Wonder Bread To Offer Whole Wheat

Wonder Bread has added to their line-up of breads with two containing whole grains. From left, Wonder White Bread Fans, is made of 100 per-cent whole grain, Wonder Whole Grain White is part whole grain and part white flour and the original Wonder Bread. (AP Photo/Larry Crowe) AP

But will kids still be able to wad it up into sticky, glutinous balls and throw it across the cafeteria?

Wonder Bread, that icon of squishy, oh-so-American white bread, turns a nutritional corner Monday with the launch of two whole wheat versions intended to look, taste and feel just like the spongy original.

It's part of a plan to resuscitate Wonder Bread's baker, the bankrupt Interstate Bakeries Corp. — also the maker of Hostess Twinkies — which has struggled as consumers went from rejecting carbs outright to demanding they be whole grain.

The launch comes as concerns about skyrocketing obesity rates and the preponderance of highly processed foods in the American diet (such as white bread) have fueled campaigns by government and health officials to get consumers to eat more whole grains.

Stan Osman, vice president of marketing at the Kansas City, Mo.-based Interstate Bakeries, said his company aims to make it easier for people to do that by turning whole wheat into something more easily stomached by fans of white bread.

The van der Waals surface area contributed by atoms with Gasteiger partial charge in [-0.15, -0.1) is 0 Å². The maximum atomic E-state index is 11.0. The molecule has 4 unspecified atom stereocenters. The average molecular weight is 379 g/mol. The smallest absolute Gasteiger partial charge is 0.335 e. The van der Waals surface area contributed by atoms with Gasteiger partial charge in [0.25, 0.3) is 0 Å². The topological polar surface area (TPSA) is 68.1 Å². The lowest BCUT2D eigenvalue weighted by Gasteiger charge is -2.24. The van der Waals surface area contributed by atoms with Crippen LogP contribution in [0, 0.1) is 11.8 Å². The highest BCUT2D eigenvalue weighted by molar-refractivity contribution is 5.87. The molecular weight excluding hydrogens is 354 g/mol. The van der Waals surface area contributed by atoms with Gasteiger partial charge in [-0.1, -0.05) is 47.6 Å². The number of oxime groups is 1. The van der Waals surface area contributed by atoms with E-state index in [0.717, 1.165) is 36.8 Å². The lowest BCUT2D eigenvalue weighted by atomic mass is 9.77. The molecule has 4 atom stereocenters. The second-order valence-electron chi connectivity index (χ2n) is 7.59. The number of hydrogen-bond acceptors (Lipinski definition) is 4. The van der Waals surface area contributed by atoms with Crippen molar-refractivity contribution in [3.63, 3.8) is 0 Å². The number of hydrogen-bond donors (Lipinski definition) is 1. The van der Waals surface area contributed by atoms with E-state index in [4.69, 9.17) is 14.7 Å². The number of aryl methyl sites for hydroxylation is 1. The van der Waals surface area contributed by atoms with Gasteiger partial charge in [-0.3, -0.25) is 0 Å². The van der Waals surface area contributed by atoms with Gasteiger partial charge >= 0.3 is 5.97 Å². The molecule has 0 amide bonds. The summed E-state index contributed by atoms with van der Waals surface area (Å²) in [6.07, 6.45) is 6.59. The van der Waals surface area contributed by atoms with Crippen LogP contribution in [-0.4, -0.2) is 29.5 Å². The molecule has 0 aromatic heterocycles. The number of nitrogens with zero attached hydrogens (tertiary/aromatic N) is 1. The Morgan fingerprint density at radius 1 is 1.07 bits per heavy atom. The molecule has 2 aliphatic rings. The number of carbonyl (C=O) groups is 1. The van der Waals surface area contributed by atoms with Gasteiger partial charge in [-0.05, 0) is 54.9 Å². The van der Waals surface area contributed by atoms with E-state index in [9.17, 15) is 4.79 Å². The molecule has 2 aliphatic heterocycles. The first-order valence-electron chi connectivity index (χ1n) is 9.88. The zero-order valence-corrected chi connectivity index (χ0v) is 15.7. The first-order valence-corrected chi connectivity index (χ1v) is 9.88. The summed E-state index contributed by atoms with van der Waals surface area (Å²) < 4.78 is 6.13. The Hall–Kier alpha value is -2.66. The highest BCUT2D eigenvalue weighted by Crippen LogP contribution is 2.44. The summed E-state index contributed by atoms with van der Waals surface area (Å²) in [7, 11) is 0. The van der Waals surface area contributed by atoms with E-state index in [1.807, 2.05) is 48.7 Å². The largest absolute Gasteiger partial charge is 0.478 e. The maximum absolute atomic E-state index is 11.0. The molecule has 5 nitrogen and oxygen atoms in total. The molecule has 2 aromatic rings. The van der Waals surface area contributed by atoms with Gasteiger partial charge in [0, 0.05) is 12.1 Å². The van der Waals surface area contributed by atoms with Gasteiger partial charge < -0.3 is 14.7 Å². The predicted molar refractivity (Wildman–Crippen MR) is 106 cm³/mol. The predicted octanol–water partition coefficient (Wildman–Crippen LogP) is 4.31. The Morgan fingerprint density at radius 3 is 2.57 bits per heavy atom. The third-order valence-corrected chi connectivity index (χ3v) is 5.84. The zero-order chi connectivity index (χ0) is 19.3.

"These are soft breads. They don't have any grains or stuff in them that you can see," he said recently. "You couldn't find anything in them. They don't have any toppings on them. They're very much like what you would expect from Wonder Bread."

The change is made possible with white whole wheat flour, which has a milder taste, texture and color than traditional wheat, but a similar nutritional profile. The new breads contain 2 grams of fiber per slice; the original Wonder Bread has none.

The new breads include Wonder White Bread Fans, which is 100 percent whole grain, and Wonder Made With Whole Grain White, which is part whole grain, part white flour. The company also is introducing Wonder Kids, a highly fortified white bread.

Osman doesn't worry that consumers won't take whole grains seriously from a company defined by white bread, a term that has become a pejorative, and not just to those with carbohydrate phobias. "White bread America" isn't exactly a term of endearment.

"The nutrition facts speak for themselves and I have to believe that the taste of the products, using the products, if anybody has that hurdle, it will get them past that," Osman said. He declined to discuss sales expectations.

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